SALEM — City and energy industry leaders gathered at Blaney Wharf on Thursday to announce “Commonwealth Wind,” a partnership to transform 42 acres of undeveloped land around Salem Harbor Footprint that would support an offshore wind facility.
The partnership is one of two proposals competing for the right to develop offshore wind off Martha’s Vineyard, with Mayflower Wind out of Boston and Fall River representing the other proposal, according to the mayor’s office. Bids were due Sept. 16.
For the last several months, city officials — and those at Footprint Power — have been warming to the idea of Salem serving as a “marshaling yard” and landside base of operations for the offshore wind industry. As a marshaling yard, jobs would be created locally to build wind turbines, which would then be shipped out to the ocean and connected to the grid.
Under the terms of this deal, were it to win the state’s bid, Crowley Wind Services — a New England-based subsidiary of Crowley Maritime Corporation — would buy the full 42 acres of Footprint land and “serve as the long-term offshore wind port operator for the site,” read the city’s announcement of the deal.
Crowley would then work with Vineyard Wind and its partners as tenants to use the property “for the Commonwealth Wind project as well as other projects in the company’s portfolio,” the announcement read.
“Vineyard obviously helped form Commonwealth Wind, a newly proposed offshore wind project that submitted a response to the commonwealth’s Sept. 16 procurement process,” said Salem Mayor Kim Driscoll on Thursday.
Lars Pedersen, CEO of Vineyard Wind, said Massachusetts “ was home to the first offshore wind port, and we’re very proud today to announce that we’d be looking to build the second offshore wind port right here in the Commonwealth.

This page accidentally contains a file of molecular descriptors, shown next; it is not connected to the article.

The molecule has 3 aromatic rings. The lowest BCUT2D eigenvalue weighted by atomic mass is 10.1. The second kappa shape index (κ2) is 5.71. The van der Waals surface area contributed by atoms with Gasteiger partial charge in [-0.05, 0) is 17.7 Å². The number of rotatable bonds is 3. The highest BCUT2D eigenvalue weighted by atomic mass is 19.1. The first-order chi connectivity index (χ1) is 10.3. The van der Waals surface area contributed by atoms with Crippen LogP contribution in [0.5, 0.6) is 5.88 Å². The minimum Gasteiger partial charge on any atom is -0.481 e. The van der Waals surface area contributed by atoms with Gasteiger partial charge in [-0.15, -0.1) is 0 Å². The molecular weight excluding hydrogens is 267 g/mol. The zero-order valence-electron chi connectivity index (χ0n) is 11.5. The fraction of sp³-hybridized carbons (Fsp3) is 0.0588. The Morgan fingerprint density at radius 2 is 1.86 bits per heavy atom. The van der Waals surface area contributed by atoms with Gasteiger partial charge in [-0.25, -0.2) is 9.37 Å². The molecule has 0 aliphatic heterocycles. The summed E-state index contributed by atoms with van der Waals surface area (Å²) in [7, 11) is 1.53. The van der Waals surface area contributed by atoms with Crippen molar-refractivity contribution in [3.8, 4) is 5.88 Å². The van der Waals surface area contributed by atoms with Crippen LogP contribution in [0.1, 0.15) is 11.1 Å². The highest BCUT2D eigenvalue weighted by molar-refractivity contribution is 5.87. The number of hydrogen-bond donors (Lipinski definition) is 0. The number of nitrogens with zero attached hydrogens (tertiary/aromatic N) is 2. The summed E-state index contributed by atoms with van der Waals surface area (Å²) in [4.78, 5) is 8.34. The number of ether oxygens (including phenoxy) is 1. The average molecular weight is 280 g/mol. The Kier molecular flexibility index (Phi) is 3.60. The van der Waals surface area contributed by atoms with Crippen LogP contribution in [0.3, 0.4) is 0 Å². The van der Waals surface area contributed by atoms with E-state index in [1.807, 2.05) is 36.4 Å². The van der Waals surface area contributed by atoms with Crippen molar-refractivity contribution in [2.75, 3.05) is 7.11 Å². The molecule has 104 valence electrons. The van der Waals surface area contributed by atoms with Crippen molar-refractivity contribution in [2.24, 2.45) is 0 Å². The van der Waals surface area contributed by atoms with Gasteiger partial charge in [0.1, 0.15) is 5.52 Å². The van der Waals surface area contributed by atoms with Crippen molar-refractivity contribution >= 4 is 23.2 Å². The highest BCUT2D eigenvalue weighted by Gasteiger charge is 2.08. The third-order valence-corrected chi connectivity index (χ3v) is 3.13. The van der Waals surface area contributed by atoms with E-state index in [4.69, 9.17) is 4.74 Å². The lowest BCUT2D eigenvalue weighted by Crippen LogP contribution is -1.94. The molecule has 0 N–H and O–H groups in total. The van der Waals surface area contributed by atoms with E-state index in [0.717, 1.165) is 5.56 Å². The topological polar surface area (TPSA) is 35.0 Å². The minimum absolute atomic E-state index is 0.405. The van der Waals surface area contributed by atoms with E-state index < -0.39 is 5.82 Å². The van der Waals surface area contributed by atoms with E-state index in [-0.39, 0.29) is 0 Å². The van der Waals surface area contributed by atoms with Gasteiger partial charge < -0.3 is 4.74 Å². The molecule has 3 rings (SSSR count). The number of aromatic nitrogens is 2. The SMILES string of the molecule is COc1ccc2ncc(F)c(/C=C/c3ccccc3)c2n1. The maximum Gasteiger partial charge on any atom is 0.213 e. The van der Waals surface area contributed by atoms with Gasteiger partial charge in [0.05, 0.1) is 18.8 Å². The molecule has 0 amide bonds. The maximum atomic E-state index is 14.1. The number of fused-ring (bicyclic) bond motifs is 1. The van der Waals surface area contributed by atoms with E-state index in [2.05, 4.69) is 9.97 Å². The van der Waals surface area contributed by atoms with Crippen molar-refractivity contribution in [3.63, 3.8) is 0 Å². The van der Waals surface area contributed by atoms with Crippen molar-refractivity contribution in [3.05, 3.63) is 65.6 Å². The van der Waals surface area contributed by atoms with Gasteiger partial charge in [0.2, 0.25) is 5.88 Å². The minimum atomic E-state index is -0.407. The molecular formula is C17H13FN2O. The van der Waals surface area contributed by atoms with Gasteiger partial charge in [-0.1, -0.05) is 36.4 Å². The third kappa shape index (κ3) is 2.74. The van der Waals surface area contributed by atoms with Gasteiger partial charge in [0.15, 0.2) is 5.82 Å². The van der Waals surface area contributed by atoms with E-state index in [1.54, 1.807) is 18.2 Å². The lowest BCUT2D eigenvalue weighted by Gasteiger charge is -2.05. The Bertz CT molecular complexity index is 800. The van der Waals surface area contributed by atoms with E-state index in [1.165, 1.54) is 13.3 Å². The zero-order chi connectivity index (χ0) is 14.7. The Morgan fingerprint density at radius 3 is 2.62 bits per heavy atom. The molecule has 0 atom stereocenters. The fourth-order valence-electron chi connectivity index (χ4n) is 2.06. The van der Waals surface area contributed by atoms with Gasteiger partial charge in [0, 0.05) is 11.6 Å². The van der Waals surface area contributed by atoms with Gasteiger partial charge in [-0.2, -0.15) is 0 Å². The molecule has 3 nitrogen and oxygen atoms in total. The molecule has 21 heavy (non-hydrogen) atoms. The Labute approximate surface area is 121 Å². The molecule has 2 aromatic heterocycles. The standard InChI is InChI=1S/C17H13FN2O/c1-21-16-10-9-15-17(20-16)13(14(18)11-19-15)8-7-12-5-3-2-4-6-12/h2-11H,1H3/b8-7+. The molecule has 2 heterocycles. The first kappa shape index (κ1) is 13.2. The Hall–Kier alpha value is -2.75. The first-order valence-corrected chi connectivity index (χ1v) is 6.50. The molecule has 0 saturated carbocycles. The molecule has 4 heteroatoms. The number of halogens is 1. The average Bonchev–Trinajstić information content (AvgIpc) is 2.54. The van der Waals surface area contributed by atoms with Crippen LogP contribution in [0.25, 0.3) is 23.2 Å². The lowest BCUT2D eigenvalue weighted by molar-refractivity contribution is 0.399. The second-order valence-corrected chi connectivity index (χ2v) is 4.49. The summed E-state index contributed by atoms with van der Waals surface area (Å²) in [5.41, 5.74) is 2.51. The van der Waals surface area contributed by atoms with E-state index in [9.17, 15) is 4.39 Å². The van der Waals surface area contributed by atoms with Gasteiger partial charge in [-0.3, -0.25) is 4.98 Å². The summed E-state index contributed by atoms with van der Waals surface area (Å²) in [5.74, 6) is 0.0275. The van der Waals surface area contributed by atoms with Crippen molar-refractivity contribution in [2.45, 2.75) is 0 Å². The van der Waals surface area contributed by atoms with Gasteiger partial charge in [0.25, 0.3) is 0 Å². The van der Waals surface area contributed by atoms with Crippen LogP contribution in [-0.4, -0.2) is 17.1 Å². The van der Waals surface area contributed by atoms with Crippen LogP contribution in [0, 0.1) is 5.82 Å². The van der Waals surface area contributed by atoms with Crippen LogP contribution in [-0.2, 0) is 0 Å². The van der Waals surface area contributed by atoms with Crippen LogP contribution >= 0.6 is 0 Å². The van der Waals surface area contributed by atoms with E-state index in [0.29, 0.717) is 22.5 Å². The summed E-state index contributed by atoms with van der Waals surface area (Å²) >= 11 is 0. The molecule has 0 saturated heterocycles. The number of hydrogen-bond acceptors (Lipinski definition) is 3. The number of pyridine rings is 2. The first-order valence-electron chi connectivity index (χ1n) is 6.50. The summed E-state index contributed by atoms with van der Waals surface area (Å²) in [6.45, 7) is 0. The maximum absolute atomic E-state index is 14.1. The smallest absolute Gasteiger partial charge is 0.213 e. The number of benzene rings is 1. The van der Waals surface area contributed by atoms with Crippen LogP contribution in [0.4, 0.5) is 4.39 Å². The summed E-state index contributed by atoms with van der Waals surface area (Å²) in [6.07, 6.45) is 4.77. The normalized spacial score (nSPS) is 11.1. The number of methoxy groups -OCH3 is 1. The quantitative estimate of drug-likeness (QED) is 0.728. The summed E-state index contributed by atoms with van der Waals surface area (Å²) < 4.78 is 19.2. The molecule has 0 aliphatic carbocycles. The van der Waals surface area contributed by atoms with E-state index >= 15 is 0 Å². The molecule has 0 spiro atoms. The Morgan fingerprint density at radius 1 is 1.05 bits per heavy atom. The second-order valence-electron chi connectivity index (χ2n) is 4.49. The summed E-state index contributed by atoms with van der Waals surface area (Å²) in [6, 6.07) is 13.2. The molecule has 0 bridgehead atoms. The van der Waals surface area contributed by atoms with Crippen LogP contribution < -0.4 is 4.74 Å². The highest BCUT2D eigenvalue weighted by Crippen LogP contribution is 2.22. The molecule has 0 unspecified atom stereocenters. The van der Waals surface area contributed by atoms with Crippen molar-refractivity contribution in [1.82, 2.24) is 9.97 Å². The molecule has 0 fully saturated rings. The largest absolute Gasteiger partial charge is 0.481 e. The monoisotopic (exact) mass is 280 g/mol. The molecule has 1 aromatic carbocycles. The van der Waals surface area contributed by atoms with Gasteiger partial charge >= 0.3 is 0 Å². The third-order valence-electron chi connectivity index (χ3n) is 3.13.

“It benefits from the strong and consistent winds that we have offshore. It needs shallow water, which we also have south of Cape Cod, and it’s a technology that benefits ... you can inject the power directly to where it’s being used in the load centers along the shoreline,” Pedersen said. “That’s why some people call the Northeast the ‘Saudi Arabia of offshore wind.’ If you look at the golden maps, this is one of the prime places to do offshore wind.”
The partnership would create an estimated 400 full-time equivalent jobs during the revitalization of the port, and up to another 500 FTEs over the first five years of operation for construction and staging for wind projects, and also day-to-day port operations, according to officials.
The news was celebrated at a hastily scheduled press conference on Blaney Wharf on Thursday morning. The event was twice interrupted, though briefly, by the arrival and departure of the Salem Ferry.
“We’re standing, or sitting, on this public pier, next to the home of our publicly owned ferry, next to our public marina,” Driscoll said. “None of this existed in its current iteration just a few years ago. We’ve put together a waterfront plan and then marshaled the assets — mostly state and federal funding — to build out this vision. It’s a testament that we’re willing to embrace change — not always easily, but we do.”
The proposal — again, if it wins the state bid — represents the fulfillment of a dream for Salem Alliance for the Environment (SAFE).
“We’ve seen the potential for wind for over 20 years — onshore wind and offshore wind,” said Pat Gozemba, one of two co-chairs of SAFE. “We were thwarted with our onshore wind dreams; although we’re really thrilled to see places like Ipswich, Gloucester and Hull succeed. Now, we’re delighted to be part of the offshore wind industry, because that’s really where the action is. That’s really where the power is.”
Cindy Keegan, SAFE’s other co-chair, said the announcement is “fulfilling our hopes that this particular site is transitioning from a dirty coal and oil plant, eventually, to a gas plant — that we always saw as a transition to cleaner power — to now finally being able to usher in our clean power future. Allowing us to participate in that is really important.”
The news is also seen as a boom to the maritime industry and its many players, including Bob Blair, a senior pilot with Essex Point Pilots, an often unseen force that helps guide ships in and out of regional harbors.
“Rather than condominiums occupying the waterfront, we’re back to the seaport business,” Blair said. “We have a real mission that’s going to run for decades regarding offshore wind. It’s going to facilitate more cruise ships coming — the plans and transition of the physical port will change a lot through investment, and more docks, and more facilities, and more vessels.
“This is really historic,” continued Blair. “This is a landmark day in a long history of a very important port in America. It’s staying as a port, and that’s what is so amazing about today.”